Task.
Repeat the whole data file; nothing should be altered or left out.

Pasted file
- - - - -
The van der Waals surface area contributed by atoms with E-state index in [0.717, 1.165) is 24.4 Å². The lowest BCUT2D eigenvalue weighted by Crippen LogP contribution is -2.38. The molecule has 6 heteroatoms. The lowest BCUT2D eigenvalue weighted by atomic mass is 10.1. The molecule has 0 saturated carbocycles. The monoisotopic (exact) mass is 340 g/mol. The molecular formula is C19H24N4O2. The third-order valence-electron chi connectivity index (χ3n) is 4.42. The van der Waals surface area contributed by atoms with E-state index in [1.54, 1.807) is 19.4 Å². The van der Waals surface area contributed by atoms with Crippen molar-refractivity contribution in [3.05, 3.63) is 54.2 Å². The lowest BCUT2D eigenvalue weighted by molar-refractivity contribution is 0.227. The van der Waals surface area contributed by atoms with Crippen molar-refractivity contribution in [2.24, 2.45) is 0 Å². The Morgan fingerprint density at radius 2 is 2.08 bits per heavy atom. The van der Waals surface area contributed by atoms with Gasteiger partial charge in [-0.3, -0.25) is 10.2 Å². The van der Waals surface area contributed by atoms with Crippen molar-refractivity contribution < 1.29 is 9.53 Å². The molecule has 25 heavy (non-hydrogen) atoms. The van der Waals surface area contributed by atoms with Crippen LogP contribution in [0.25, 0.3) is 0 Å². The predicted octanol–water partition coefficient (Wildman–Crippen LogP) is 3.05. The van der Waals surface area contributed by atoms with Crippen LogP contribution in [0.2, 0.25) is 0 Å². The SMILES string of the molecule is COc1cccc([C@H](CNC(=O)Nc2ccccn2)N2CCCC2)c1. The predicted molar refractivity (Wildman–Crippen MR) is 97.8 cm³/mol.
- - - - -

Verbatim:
The van der Waals surface area contributed by atoms with E-state index in [0.717, 1.165) is 24.4 Å². The lowest BCUT2D eigenvalue weighted by Crippen LogP contribution is -2.38. The molecule has 6 heteroatoms. The lowest BCUT2D eigenvalue weighted by atomic mass is 10.1. The molecule has 0 saturated carbocycles. The monoisotopic (exact) mass is 340 g/mol. The molecular formula is C19H24N4O2. The third-order valence-electron chi connectivity index (χ3n) is 4.42. The van der Waals surface area contributed by atoms with E-state index in [1.54, 1.807) is 19.4 Å². The van der Waals surface area contributed by atoms with Crippen molar-refractivity contribution in [3.05, 3.63) is 54.2 Å². The lowest BCUT2D eigenvalue weighted by molar-refractivity contribution is 0.227. The van der Waals surface area contributed by atoms with Crippen molar-refractivity contribution in [2.24, 2.45) is 0 Å². The Morgan fingerprint density at radius 2 is 2.08 bits per heavy atom. The van der Waals surface area contributed by atoms with Gasteiger partial charge in [-0.3, -0.25) is 10.2 Å². The van der Waals surface area contributed by atoms with Crippen molar-refractivity contribution < 1.29 is 9.53 Å². The molecule has 25 heavy (non-hydrogen) atoms. The van der Waals surface area contributed by atoms with Crippen LogP contribution in [0.25, 0.3) is 0 Å². The predicted octanol–water partition coefficient (Wildman–Crippen LogP) is 3.05. The van der Waals surface area contributed by atoms with Crippen LogP contribution in [0.2, 0.25) is 0 Å². The SMILES string of the molecule is COc1cccc([C@H](CNC(=O)Nc2ccccn2)N2CCCC2)c1. The predicted molar refractivity (Wildman–Crippen MR) is 97.8 cm³/mol.